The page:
LJ's Reviews > Flygirl

Flygirl by Sherri L. Smith
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May 30, 2011

really liked it
bookshelves: young-adult

** spoiler alert ** Ida Mae Jones lives in New Orleans and works as a maid, helping her family make ends meet. The novel includes rich details from the 1940's, the era in which it is set. In the opening scene, Ida and her best friend Jolene are finishing up at the Wilson's house. Nat King Cole's honeyed voice croons from the record player. Ida and Jolene use "Murphy Oil Soap" to clean the woodwork. Jolene pats her "Marcel curls," referencing a popular hair style of the decade. Very quickly we learn about the girl's personalities, hopes and dreams, and place in society. In many ways, their mannerisms are those of any two young teenagers. Jolene is "boy crazy" and Ida Mae yearns to leave the family farm and go off to the big city. But this isn't going to be just a nostalgic story set in an historical content. Right away, the story delves into complexity. Ida Mae's dreams are not just the simple yearnings of a young girl for more adventure. She has focused her dreams sharply. In an era where racial barriers and women's roles are firmly set in place, she dreams of a career flying planes as a fully licensed pilot.

She gets her chance when her younger brother Abel brings home a news clipping from school announcing a search for recruits for the newly formed, WASP: Women's Airforce Service Pilots. They're looking for a few good women to test new planes and taxi planes to wherever the Army needs them. Ida Mae seizes the opportunity, and with Jolene's help she doctors up her father's old pilot's license, replacing the worn photo of her father with her own. She thinks she knows what the risks are, but she comes to realize they involve much more than just lying about her status as a pilot. Ida Mae suspects that she must "pass" for white if she's going to stand a chance. Her suspicions are confirmed when in the interview process, another darker skinned girl is swiftly rejected. "I watch her back, her shoulders, the chestnut brown legs beneath her charcoal grey dress suit and I know that she's been turned away because of the deep brown skin," thinks Ida Mae. Then it's her turn for an interview.

Things turn out differently for Ida Mae though, and she's accepted into the training program. On the first day, the commanding officer, Mrs. Deaton tells the girls to look at the girl to the right and left of them in the line and say good-bye because "two out of every three...will wash out before training is over." This is no picnic. Everyone trains hard and everyone is up against the majority opinion of most of the male army core: that they don't belong in the air but home with their families and husbands. But Ida Mae has an additional burden because she must hide who she really is or risk being sent home or worse. She makes sure to always have her hair in braids and talks very little about her own family while missing them terribly. Her secret is almost revealed when she goes into town with her best buddies to buy Christmas presents and tries to help a black farmer who is being grossly mistreated. The clerk suspects her: why would a white woman care? And the farmer murmurs to her on the way out, "Child, you gonna get yourself killed, or worse, doing what you're doing." Ida Mae gets a harsh reminder of the dangerous business of race relations deep in the heart of Texas.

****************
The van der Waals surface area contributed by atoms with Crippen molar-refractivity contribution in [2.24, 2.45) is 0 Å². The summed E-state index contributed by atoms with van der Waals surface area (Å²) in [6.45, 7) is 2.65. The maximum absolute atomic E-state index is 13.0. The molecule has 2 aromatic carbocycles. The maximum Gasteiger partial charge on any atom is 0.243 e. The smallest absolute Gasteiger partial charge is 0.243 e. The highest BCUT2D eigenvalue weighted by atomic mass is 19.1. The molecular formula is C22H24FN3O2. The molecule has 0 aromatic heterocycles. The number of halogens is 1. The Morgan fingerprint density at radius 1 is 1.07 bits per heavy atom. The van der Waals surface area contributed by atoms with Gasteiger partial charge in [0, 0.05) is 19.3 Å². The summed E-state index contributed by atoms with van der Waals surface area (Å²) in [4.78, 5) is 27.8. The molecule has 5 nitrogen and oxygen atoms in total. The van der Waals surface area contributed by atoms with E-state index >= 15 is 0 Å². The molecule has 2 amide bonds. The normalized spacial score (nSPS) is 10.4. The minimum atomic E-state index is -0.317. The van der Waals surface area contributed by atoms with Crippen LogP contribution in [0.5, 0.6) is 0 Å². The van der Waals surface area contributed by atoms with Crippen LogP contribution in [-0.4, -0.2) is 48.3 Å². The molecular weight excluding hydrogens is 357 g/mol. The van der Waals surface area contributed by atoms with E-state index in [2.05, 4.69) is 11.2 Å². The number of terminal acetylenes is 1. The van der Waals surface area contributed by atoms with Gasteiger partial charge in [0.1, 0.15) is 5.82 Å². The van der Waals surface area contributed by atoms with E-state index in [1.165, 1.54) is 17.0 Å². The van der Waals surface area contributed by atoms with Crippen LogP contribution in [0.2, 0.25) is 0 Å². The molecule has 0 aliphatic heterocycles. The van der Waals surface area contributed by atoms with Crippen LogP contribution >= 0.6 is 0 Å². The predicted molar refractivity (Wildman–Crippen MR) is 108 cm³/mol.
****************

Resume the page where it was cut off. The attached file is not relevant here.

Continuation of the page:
Passing for white has repercussions not just for Ida Mae personally. Ida Mae's mother visits Ida Mae at the training center to reveal important news about her older brother who's gone missing in the war. Mrs. Jones has to pretend to be Ida Mae's maid in order to get to see her daughter. She endures this humiliation because she hopes that Ida Mae, as a white person can spur the army into action. She knows they will do nothing for a black man. Ida Mae can never reveal her racial status with her two best friends because she does not want them to be accused as conspirators and ruin their chances to become WASPs.

In the notes at the end of the book, Smith shares the fact that in spite of their enormous contribution in the war effort,WASP members did not receive full army benefits until 1977. At the end of WWII these courageous women went home and raised families or worked in more acceptable jobs for women. As for Ida Mae, she did end up becoming a full fledged WASP. She gets what she wanted, but not without personal cost and pain. At the end of the novel we don't know what the future is for Ida Mae, but as she says, "I've got my duty, and this is still a war. Whatever the future may bring, for the time being, I still get to fly."
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Reading Progress

Started Reading
May 18, 2011 – Finished Reading
May 30, 2011 – Shelved
May 30, 2011 – Shelved as: young-adult

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